How do you become depressed? What are the steps involved? First, a problem presents itself in your life, whether it’s real or imagined. Your body in response to that problem produces stress hormones. Stress hormones cause your brain to work overtime on the problem at hand. That’s fine at first, but your brain can only take so much of stress. Once your brain is exhausted from repeated instances of stress, you can experience depression. Various types of stress are linked to depression:
Even positive events, such as getting married or beginning a new job, can be stressful and may lead to an episode of major depression.
Stress — whether chronic, such as taking care of a parent with Alzheimer’s, or acute, such as losing a job or the death of a loved one — can lead to major depression in susceptible people. Both types of stress lead to over activity of the body’s stress-response mechanism.
Sustained or chronic stress, in particular, leads to elevated hormones such as cortisol, the “stress hormone,” and reduced serotonin and other neurotransmitters in the brain, including dopamine, which has been linked to depression.
You can actually model this stress by looking at rats:
Kalynchuk cites evidence that repeated stress in lab animals reduces neurogenesis–the birth of new brain cells–in the hippocampus, leading to depressive symptoms. She notes, though: “It’s not clear whether a decrease in neurogenesis can cause depression or is a by-product of depression.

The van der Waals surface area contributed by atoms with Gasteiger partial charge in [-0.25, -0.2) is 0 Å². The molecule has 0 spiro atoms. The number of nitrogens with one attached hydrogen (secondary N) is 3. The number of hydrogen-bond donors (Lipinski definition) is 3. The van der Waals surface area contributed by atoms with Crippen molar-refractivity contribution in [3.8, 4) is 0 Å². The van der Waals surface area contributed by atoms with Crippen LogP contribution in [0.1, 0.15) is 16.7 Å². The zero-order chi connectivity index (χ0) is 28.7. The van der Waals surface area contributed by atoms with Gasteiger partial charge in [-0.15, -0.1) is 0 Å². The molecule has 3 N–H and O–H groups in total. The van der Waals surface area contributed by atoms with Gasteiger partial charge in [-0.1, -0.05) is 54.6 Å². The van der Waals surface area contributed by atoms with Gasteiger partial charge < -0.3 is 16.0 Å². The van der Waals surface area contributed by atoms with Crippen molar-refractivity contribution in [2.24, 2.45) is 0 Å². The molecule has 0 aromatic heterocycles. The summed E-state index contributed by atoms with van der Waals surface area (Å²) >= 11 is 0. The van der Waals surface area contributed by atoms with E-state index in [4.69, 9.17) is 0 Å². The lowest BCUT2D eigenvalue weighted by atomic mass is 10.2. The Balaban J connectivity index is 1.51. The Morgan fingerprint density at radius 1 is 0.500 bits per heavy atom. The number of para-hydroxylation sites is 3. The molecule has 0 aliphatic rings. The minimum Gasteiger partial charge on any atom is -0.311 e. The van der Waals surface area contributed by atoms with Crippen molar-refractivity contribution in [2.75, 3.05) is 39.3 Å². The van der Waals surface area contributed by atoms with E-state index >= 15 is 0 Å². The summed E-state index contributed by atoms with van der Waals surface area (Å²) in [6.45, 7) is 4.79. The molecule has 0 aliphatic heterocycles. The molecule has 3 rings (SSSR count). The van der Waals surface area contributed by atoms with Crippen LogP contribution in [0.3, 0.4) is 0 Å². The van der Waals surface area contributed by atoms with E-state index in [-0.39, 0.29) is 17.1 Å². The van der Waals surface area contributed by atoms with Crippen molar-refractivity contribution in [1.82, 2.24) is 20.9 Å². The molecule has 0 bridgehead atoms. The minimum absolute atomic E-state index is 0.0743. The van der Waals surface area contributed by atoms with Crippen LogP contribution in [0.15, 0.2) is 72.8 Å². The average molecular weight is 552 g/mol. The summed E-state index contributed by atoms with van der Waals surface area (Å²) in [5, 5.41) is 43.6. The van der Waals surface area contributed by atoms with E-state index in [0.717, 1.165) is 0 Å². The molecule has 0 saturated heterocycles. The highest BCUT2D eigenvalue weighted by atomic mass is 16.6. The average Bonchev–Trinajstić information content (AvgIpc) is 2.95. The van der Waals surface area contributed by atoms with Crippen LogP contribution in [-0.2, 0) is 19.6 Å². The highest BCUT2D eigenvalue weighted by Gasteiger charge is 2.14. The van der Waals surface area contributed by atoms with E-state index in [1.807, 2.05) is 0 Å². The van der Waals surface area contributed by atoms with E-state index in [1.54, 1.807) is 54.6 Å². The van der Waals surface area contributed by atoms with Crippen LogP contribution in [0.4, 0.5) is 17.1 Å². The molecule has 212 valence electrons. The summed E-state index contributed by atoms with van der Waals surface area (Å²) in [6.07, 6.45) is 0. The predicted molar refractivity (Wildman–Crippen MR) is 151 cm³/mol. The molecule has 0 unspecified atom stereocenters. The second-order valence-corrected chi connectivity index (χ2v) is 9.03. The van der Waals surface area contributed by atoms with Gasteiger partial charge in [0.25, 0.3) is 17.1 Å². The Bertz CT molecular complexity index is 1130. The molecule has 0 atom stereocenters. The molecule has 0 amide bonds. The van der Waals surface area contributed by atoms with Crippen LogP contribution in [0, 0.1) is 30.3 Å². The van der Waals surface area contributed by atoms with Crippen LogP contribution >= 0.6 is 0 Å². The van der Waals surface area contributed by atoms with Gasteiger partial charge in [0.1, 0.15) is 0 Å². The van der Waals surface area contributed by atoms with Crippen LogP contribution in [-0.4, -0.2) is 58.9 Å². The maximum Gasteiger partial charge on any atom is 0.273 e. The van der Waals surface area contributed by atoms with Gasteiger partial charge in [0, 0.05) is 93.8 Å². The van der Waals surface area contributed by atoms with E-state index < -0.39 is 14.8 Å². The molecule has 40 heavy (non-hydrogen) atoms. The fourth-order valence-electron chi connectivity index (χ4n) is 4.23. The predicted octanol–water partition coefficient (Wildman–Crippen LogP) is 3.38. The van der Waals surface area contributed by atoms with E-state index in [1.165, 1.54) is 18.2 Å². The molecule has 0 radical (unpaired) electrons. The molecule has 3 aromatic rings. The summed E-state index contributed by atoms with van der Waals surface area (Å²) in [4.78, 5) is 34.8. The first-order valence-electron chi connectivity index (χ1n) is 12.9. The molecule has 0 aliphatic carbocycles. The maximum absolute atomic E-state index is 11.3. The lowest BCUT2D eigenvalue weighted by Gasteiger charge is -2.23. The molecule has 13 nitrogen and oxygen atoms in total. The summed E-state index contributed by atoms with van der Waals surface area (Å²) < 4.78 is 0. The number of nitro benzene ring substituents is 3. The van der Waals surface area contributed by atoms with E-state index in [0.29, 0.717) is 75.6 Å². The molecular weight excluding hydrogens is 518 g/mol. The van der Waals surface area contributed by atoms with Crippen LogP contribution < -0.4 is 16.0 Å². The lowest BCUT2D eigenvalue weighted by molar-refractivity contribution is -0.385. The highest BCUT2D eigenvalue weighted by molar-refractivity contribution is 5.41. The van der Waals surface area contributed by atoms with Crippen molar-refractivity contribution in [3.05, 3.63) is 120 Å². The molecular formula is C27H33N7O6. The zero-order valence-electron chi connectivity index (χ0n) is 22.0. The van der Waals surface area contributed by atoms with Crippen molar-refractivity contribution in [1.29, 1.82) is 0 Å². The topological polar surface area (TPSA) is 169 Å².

Minor postulates that chronic stress hormone trips a neurological circuit breaker by causing receptors in the hippocampus and amygdala to block glucose intake, sparing these regions from neurotoxic overexcitement.
As the excerpts say, depression is a compensatory mechanism to handle repeated bouts of stress – stress in the sense of stress hormones being produced in response to problems or perceived problems in your life. Fatigue is part of that compensatory mechanism.
Whatever is bothering you or has been stressing you out, depression tells you that you need to take a break from fighting it. You need to relax to compensate for your prior period of stress. You need to rest. You need to get sad as the likelihood of a successful battle vs. the problem in your life has decreased. You may also need to get numb or lose interest in things in general – which is also your body’s way of telling you to focus less energy on whatever is bothering you so that you can take a break and regroup.
When you begin to think of depression as your body taking a break from fighting problems with which it’s so far been unsuccessful, it makes sense that things like sadness, numbness and fatigue are symptoms.
This question originally appeared on Quora. Answered by Will Wister.
Source: Medical Daily